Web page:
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Continuities and radical surprise: the absorbing treasury of Magnificat 2

The second volume in the Magnificat series by Andrew Nethsingha and The Choir of St John’s College, Cambridge takes a keen look at settings of the Evening Canticles across the years, from 1932 to 2019 from stalwart composers of the canon in Sumsion and Howells to perhaps lesser-known figures including Sydney Watson (who conducted the first performance of Walton’s epic The Twelve) and Giles Swayne, as well as contemporary titans Arvo Pärt and Julian Anderson.

Swayne’s wonderfully dynamic Magnificat I setting revels in repetition, bearing African influences, pitching glowing upper-voices over repeated lower voices, whilst a radiant ‘Amen’ recedes skywards. There is the usual vigorous, robust setting by Walton, a richly celebratory response to the text’s jubilation. Luminous cluster-chords opens Lennox Berkeley’s meditative, contemplative setting, which pushes ahead with a wonderfully expressive flow, in contrast to Swayne’s rhythmically robust response. Pärt’s hushed, timeless incarnation of the text is filled with a reverential awe in its widely-spaced textures and unhurried pace.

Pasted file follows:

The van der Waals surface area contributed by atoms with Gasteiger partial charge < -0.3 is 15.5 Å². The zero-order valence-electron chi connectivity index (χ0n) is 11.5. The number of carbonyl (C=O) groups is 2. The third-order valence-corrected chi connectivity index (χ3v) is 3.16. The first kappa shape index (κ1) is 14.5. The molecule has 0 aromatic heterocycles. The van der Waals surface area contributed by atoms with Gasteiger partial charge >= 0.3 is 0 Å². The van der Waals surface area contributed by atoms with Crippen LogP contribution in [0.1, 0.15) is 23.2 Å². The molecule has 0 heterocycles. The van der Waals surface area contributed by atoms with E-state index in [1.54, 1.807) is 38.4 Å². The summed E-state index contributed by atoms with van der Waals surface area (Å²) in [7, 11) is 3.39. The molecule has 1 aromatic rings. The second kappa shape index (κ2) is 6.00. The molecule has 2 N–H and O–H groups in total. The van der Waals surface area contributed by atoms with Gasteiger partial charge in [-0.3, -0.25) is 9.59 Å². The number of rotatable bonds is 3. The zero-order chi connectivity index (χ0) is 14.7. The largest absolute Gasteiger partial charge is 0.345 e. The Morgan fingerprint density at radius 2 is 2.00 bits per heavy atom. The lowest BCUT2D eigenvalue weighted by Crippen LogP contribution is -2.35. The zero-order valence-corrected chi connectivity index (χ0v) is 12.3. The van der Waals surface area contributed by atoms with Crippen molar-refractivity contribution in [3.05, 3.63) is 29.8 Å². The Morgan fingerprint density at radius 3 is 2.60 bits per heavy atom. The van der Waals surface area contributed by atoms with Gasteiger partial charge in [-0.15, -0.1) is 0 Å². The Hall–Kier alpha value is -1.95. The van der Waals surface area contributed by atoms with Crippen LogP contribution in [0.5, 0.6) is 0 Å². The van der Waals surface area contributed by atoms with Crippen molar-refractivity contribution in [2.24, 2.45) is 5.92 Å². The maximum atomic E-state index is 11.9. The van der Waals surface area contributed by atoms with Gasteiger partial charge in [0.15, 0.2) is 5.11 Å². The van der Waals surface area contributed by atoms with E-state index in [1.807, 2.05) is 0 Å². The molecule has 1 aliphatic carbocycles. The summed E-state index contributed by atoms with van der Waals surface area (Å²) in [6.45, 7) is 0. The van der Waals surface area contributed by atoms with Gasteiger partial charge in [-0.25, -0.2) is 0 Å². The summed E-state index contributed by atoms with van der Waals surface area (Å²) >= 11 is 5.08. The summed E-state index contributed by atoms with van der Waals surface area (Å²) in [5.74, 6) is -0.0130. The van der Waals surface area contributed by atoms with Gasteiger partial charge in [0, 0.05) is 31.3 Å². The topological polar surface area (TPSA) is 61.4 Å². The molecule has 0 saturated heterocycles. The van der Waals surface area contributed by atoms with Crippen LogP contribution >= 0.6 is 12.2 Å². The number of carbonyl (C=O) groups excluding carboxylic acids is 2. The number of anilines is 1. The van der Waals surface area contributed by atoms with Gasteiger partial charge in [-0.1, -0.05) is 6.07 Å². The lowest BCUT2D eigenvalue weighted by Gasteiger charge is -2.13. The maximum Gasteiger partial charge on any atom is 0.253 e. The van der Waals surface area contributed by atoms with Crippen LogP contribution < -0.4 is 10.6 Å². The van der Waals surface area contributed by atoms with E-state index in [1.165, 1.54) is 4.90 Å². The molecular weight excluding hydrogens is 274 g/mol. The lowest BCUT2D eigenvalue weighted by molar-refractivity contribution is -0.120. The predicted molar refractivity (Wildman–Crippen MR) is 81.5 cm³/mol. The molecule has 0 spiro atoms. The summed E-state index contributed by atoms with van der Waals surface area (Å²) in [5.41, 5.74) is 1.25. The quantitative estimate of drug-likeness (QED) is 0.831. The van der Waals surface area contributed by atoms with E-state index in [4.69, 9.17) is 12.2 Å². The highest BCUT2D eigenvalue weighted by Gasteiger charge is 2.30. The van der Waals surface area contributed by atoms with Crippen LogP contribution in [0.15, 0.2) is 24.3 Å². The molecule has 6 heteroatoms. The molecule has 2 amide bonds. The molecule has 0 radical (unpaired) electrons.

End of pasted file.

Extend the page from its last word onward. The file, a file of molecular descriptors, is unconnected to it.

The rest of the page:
The disc finishes with the challenging, bracing setting by Julian Anderson, written for the college’s 150th anniversary in 2019. His Magnificat is vibrant with polyrhythms and a dizzying web of textures; contrasting lyrical, melodic lines unfold over glowing sustained chords in Anderson’s richly colourful tonal language. In contrast is a sedate, darker-hued Nunc Dimittis – which brings the whole disc to a reverentially hushed conclusion.

The introductory essay by former Archbishop of Canterbury, Dr Rowan Williams, speaks of “these ancient hymns, so redolent of continuities yet so full of radical surprise,” words true both of the canticles and of this absorbing treasury, impeccably performed by St John’s College Cambridge Choir under the direction of Andrew Nethsingha.

Magnificat 2 is released on 16 April on Signum Classics.